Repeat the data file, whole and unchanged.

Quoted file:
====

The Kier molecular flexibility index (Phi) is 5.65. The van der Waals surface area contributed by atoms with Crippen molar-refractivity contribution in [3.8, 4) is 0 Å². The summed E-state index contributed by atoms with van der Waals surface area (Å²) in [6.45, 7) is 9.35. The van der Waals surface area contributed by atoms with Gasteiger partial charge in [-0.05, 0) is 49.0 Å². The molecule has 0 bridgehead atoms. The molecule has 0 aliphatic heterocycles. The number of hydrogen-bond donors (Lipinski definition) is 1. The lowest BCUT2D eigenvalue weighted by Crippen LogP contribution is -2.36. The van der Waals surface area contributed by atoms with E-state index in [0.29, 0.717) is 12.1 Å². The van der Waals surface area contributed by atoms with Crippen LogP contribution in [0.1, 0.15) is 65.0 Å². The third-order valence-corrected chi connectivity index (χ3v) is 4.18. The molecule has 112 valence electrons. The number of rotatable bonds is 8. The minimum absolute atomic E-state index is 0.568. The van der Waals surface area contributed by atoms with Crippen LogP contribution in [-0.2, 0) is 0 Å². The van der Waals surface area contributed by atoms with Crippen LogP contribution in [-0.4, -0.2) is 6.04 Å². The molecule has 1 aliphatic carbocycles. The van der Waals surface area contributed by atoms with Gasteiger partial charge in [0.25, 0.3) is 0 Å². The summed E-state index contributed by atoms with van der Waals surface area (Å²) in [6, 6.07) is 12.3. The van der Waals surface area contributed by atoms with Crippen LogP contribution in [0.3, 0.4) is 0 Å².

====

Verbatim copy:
The Kier molecular flexibility index (Phi) is 5.65. The van der Waals surface area contributed by atoms with Crippen molar-refractivity contribution in [3.8, 4) is 0 Å². The summed E-state index contributed by atoms with van der Waals surface area (Å²) in [6.45, 7) is 9.35. The van der Waals surface area contributed by atoms with Gasteiger partial charge in [-0.05, 0) is 49.0 Å². The molecule has 0 bridgehead atoms. The molecule has 0 aliphatic heterocycles. The number of hydrogen-bond donors (Lipinski definition) is 1. The lowest BCUT2D eigenvalue weighted by Crippen LogP contribution is -2.36. The van der Waals surface area contributed by atoms with E-state index in [0.29, 0.717) is 12.1 Å². The van der Waals surface area contributed by atoms with Crippen LogP contribution in [0.1, 0.15) is 65.0 Å². The third-order valence-corrected chi connectivity index (χ3v) is 4.18. The molecule has 112 valence electrons. The number of rotatable bonds is 8. The minimum absolute atomic E-state index is 0.568. The van der Waals surface area contributed by atoms with Crippen LogP contribution in [-0.2, 0) is 0 Å². The van der Waals surface area contributed by atoms with Crippen LogP contribution in [-0.4, -0.2) is 6.04 Å². The molecule has 1 aliphatic carbocycles. The van der Waals surface area contributed by atoms with Gasteiger partial charge in [0.25, 0.3) is 0 Å². The summed E-state index contributed by atoms with van der Waals surface area (Å²) in [6, 6.07) is 12.3. The van der Waals surface area contributed by atoms with Crippen LogP contribution in [0.3, 0.4) is 0 Å².